my story


Ocoee There!  YMCA Camp Ocoee has been changing lives since 1923.  Here are a few stories from alumni and current campers about the impact Ocoee has made on their lives. 

What is your YMCA Camp Ocoee story?  How has Camp Ocoee shaped who you have become?  Please send your story to

Good-Byes at Ocoee

Broken love of the friends we shared,
The really close ones, for whom we cared,
The tear in our eye, the frown on our face,
The love we had, thanks to God’s grace.
The many miles away from this joyful place,
The leaving for home which all of us face.
The parting of friends until next year,
The thought of not coming back that we all fear.
Those reassuring hugs, the crying with friends,
The firm handshakes, the last good-bye as camp ends.
The last sad glimpse of the gate as we depart,
But Ocoee will always be with us, at least in our hearts.
-      Jimmy Drinnon

"A quick Ellis story—Mr. Glenn Ellis took a group overnight every two weeks to Watts Bar for fishing. For me that was 3 to 4 trips with Mr. Ellis a year; 5 boys his car; if there was a spot. 

It was to learn to fish with cane poles, minnows and worms. He also had a special lure that worked on a cane pole that worked great.  He had two spots – one a blow hole where cooling water from a coal fired boiler dumped back into the river and the other under the dam spill way.  We pitched tents; in any clear spot, ate lunch and got fishing early.  The results were great – We fished until we could feed the camp, about 120 people. The process, clean the fish and Miss Mary, Lou Lou and Bell would cook them.  They also would cook anything you caught in the Ocoee Lake. 

Well this taught me how to keep food on the table at my house—Money was a little tight at that time; but always had food. Mr. Glenn Ellis a great youth leader. Yours in camping..."

Horace Hamby- 1948-1957

"Camp Ocoee always seems like a home to me. I always feel like it’s a safety home where I can go and forget about everything else. I learned a lot about getting along with people and working together to achieve the same goal. The Christian values I learned during devotionals helped me in more ways than one.

On the other side of the coin, I learned a lot during the activities that I went through as a camper. Canoeing was always my favorite. I don’t think there was anything that I didn’t enjoy doing.  Camp Ocoee is a unique place that holds a special place in a lot of peoples heart. It’s a feeling that’s hard to explain. Once Camp Ocoee grabs hold, it won’t let go.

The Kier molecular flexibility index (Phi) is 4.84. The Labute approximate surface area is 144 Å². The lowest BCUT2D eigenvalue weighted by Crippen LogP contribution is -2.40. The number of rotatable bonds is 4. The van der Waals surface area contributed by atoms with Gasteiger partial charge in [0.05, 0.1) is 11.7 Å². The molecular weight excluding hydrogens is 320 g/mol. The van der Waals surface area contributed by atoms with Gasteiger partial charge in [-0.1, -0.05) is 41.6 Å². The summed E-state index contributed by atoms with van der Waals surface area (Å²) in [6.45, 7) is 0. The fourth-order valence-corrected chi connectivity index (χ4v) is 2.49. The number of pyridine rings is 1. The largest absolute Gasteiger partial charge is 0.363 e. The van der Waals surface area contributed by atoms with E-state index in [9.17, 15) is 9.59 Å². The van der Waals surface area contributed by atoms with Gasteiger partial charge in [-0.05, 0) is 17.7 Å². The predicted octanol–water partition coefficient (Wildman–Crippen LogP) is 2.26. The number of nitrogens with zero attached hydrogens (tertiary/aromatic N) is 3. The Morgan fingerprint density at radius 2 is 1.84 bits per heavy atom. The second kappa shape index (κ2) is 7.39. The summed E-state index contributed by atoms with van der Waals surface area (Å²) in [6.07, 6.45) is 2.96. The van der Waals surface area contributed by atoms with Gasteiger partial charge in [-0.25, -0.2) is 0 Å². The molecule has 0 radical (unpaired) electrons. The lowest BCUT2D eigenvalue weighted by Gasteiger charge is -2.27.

Ocoee shaped my life: teamwork, respect for others, the Love of God. I guess there are others but it’s hard to say them all. Ocoee is a home away from home.  It’s a place to feel secure and safe. Even though I don’t get up there as often as I would like, I know it’s a place that I am always welcome at anytime. There are things that I learned at camp, as little as they may seem now, I know that I still use them today in some small way. I wish I could say why Camp Ocoee is that “Special Place” but I can’t. It just is."

Bradley Bennett- 1967-76

"7 summers ago, a co-worker of my dad invited me to go with his daughter. We stayed in Sequoya cabin, now mostly a memory to most; little did I know that a girl in that cabin would be a part of my Ocoee family. The next summer is when I knew I began to make life long friends; 2 of which are actually counselors this year. One of my friends from that summer, Maddison, and I have gone to camp every summer together since and see each other multiple times throughout the year aside from camp. After that week in Myers I continued to make more friends and expand my love for the camp and my Ocoee family. I learned how to make friendship bracelets, face my fear of heights at the high ropes course, and experienced the true joy of camping. I truly fell in love with Camp Ocoee during my CIT session last summer. The 11 of us became so close during our camp out through stories of our past and singing and dancing together in the beautiful scenery. Most importantly, during those 2 weeks as a CIT, I discovered my belief in God. Previously, I considered myself an atheist, but as my fellow CITs and I shared hard experiences from the past, I realized most of them turned to God for help through the problem and support. I never had that. I looked up at the trees and the stars trying to fall asleep at our campout and decided that I wanted to turn to God whenever I needed support instead of doubting myself and relying on others who did not always care. The support and love I discovered in my Ocoee family is something that is very hard to imitate and one if the many reasons I want to return to Camp Ocoee every summer."

Cathleen Humm- Current Staff